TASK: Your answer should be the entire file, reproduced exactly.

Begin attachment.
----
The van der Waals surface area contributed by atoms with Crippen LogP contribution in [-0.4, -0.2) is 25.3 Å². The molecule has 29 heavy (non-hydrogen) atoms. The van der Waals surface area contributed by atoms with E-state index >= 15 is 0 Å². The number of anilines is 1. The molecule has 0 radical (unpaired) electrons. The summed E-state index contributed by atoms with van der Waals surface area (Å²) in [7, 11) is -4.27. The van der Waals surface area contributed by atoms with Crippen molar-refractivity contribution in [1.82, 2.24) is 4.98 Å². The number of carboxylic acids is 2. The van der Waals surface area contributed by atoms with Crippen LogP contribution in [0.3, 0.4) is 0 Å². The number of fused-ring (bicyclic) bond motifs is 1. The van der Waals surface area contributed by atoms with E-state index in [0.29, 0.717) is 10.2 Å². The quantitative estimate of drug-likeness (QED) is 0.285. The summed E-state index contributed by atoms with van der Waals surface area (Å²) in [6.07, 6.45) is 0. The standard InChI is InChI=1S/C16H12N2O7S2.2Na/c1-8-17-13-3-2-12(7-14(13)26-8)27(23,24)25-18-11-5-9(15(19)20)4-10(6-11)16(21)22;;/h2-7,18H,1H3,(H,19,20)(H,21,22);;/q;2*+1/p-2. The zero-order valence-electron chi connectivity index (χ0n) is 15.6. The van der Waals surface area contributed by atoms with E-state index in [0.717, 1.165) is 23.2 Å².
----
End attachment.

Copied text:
The van der Waals surface area contributed by atoms with Crippen LogP contribution in [-0.4, -0.2) is 25.3 Å². The molecule has 29 heavy (non-hydrogen) atoms. The van der Waals surface area contributed by atoms with E-state index >= 15 is 0 Å². The number of anilines is 1. The molecule has 0 radical (unpaired) electrons. The summed E-state index contributed by atoms with van der Waals surface area (Å²) in [7, 11) is -4.27. The van der Waals surface area contributed by atoms with Crippen molar-refractivity contribution in [1.82, 2.24) is 4.98 Å². The number of carboxylic acids is 2. The van der Waals surface area contributed by atoms with Crippen LogP contribution in [0.3, 0.4) is 0 Å². The number of fused-ring (bicyclic) bond motifs is 1. The van der Waals surface area contributed by atoms with E-state index in [0.29, 0.717) is 10.2 Å². The quantitative estimate of drug-likeness (QED) is 0.285. The summed E-state index contributed by atoms with van der Waals surface area (Å²) in [6.07, 6.45) is 0. The standard InChI is InChI=1S/C16H12N2O7S2.2Na/c1-8-17-13-3-2-12(7-14(13)26-8)27(23,24)25-18-11-5-9(15(19)20)4-10(6-11)16(21)22;;/h2-7,18H,1H3,(H,19,20)(H,21,22);;/q;2*+1/p-2. The zero-order valence-electron chi connectivity index (χ0n) is 15.6. The van der Waals surface area contributed by atoms with E-state index in [0.717, 1.165) is 23.2 Å².